San José, Costa Rica, since 1956

Caribbean Trade Pact Advances in Congress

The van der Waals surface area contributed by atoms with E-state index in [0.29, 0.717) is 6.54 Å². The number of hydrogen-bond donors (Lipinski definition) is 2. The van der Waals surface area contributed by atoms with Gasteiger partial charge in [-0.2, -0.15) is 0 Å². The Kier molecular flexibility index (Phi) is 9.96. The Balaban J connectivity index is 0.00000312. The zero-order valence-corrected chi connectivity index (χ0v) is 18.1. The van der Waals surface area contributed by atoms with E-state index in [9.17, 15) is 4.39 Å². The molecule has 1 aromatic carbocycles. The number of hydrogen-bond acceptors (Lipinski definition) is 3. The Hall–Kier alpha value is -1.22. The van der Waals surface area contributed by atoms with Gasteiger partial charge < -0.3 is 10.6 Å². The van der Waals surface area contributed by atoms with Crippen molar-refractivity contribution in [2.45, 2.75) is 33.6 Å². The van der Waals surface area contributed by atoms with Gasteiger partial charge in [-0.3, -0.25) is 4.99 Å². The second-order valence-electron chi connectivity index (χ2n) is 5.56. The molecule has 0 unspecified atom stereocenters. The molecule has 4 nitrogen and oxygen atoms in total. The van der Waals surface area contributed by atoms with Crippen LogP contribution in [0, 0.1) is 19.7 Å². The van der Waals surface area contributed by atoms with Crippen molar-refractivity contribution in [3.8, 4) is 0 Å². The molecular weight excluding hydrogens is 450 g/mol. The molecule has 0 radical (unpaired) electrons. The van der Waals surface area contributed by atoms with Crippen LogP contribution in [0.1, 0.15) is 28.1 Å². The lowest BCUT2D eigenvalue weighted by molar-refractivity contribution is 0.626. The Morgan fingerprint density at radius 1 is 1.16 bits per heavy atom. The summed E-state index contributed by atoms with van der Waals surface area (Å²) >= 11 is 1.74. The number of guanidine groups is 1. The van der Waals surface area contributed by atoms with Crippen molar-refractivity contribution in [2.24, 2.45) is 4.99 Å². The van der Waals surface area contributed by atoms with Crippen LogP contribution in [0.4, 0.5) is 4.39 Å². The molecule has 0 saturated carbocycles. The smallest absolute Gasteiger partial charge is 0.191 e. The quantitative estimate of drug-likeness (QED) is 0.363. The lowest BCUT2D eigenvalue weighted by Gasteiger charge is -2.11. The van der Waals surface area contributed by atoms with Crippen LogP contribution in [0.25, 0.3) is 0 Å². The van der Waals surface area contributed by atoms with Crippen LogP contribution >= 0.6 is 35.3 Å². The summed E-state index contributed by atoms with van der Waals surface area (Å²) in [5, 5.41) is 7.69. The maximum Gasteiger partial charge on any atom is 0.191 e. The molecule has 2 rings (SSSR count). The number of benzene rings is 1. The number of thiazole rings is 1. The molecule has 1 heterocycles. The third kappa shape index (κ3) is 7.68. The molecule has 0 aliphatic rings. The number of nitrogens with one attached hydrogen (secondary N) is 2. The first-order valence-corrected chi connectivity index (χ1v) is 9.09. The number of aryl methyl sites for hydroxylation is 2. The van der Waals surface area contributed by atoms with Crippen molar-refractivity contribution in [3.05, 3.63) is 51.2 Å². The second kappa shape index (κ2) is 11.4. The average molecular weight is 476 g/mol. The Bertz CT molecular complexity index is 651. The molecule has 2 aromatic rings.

AFTER two and a half months ofanalysis, the Legislative Assembly’sPermanent Commission on InternationalAffairs has presented its report on thefree-trade agreement between Costa Ricaand the 14-member CaribbeanCommunity (CARICOM).Committee members last week unanimouslyrecommended the assembly’s 57legislators ratify the agreement.Costa Rican President Abel Pachecoand Percival Patterson, Prime Minister ofJamaica, signed the trade pact March 9 inthe Jamaican capital of Kingston (TT,March 12). The agreement would reducetariffs and other trade barriers betweenCosta Rica and the Caribbean nations.Costa Rica exports an average of $70million in goods each year to the countriesof CARICOM and imports $17 million.“I am always cautious about thesefree-trade agreements, but I trust this onewill help us and the Caribbean expand ourhorizons,” said congressman Juan JoséVargas, of the Patriotic Bloc.The commission’s president, congressmanRolando Laclé of the ruling SocialChristian Unity Party, said the agreementwould benefit Costa Rica’s agricultureand dairy industries.The agreement can now be transferredto the floor of the Legislative Assembly.Legislators can vote to approve or rejectit, but cannot make any changes.

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